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Suppose $F$ is the Gaussian hypergeometric function 2F1, $x\in \mathbb{N}$, $t>x \in \mathbb{N}$, $\mu \in (0,1)$. Is the function: $$f(\mu)=\mu^{x+1} F(x,-t+x,2+x,\mu),$$ convex in $\mu$? I've done some numerical examples that seem to verify this with the following manipulate Mathematica code (apologies for the mess):

Manipulate[
    Plot[
        {
            Subscript[\[Mu], 1]^(x + 1) b*
            Hypergeometric2F1[x, -t + x, 2 + x, Subscript[\[Mu], 1]]
            + (1 - b) Subscript[\[Mu], 2]^(x + 1)*
            Hypergeometric2F1[x, -t + x, 2 + x, Subscript[\[Mu], 2]],

            (b*Subscript[\[Mu], 1] + (1 - b) Subscript[\[Mu], 2])^(x + 1)
            Hypergeometric2F1[
                x, -t + x, 2 + x, (b*Subscript[\[Mu], 1] + (1 - b) Subscript[\[Mu], 2])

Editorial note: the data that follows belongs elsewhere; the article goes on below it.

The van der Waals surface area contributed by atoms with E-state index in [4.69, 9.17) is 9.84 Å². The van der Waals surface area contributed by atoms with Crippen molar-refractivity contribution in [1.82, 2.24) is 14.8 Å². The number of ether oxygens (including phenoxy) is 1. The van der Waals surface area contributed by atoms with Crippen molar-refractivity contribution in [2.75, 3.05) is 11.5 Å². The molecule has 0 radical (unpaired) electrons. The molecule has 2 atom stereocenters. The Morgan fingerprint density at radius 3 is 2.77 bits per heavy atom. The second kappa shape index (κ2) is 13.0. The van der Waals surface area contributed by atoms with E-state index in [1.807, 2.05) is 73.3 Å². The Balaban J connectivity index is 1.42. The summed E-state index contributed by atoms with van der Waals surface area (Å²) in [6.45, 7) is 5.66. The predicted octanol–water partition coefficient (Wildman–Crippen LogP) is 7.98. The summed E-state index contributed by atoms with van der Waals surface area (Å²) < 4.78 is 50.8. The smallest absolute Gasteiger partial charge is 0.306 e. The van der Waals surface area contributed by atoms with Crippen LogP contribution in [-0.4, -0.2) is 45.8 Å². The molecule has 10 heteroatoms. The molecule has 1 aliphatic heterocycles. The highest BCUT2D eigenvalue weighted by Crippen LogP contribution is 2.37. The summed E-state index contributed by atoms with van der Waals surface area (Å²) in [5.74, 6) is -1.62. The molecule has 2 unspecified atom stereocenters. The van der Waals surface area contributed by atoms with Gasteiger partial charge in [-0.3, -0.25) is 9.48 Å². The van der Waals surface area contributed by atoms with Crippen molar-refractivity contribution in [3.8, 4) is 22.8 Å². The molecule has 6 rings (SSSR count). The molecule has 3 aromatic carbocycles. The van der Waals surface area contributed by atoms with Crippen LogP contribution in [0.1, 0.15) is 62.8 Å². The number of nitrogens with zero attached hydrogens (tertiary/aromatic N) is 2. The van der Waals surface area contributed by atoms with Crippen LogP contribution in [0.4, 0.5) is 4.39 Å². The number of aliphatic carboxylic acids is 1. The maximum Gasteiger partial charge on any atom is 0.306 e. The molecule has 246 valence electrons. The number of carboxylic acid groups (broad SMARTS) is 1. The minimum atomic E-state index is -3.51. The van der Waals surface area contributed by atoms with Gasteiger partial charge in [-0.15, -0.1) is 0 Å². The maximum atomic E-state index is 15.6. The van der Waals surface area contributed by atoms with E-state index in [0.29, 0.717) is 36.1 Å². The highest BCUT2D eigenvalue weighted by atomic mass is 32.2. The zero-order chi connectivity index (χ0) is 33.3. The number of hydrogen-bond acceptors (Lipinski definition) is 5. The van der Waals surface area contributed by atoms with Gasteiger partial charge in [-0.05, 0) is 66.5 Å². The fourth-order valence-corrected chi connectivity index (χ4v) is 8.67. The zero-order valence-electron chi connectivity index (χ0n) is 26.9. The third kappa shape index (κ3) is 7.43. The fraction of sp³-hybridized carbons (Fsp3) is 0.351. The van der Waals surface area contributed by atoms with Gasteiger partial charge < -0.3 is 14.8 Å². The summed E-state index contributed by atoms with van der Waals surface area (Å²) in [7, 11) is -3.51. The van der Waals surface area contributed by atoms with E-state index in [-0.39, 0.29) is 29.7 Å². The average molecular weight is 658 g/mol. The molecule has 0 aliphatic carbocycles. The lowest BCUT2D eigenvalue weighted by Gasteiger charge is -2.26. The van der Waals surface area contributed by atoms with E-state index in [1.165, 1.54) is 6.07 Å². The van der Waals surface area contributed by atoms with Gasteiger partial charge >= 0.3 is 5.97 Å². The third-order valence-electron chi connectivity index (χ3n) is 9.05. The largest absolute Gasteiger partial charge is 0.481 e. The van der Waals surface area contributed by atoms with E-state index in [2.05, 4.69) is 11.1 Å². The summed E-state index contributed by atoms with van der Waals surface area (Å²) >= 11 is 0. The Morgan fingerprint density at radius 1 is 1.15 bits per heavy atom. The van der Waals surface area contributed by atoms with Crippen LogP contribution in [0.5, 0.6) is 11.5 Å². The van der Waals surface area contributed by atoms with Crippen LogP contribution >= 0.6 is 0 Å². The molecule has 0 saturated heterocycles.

]
        },
        {b, 0, 1}
    ],
    {t, 1, 80, 1},
    {x, 1, 80, 1},
    {Subscript[\[Mu], 1], 0, 1},
    {Subscript[\[Mu], 2], 0, 1}
]

EDIT: Forgot to add $x+1$ instead of $x$.

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  • $\begingroup$ I am not sure that in the reference below there is an exact answer to the question. $\endgroup$
    – Sergei
    Dec 17, 2014 at 6:59
  • 1
    $\begingroup$ I have read though it as well, and haven't been able to see how it answers my question either. Am currently reading "Representations and inequalities for generalized hypergeometric functions" by Dmitrii Karp. I think there may be some monotonic results that might help. $\endgroup$ Dec 17, 2014 at 22:56
  • $\begingroup$ Glad to hear it. D.Karp is my former student and co-author. You may find many useful facts from his papers. May be start with log-convexity? $\endgroup$
    – Sergei
    Dec 18, 2014 at 13:59

1 Answer 1

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See

Miller, Sanford S.(1-SUNY3); Mocanu, Petru T.(R-CLUJ) Univalence of Gaussian and confluent hypergeometric functions. Proc. Amer. Math. Soc. 110 (1990), no. 2, 333–342.

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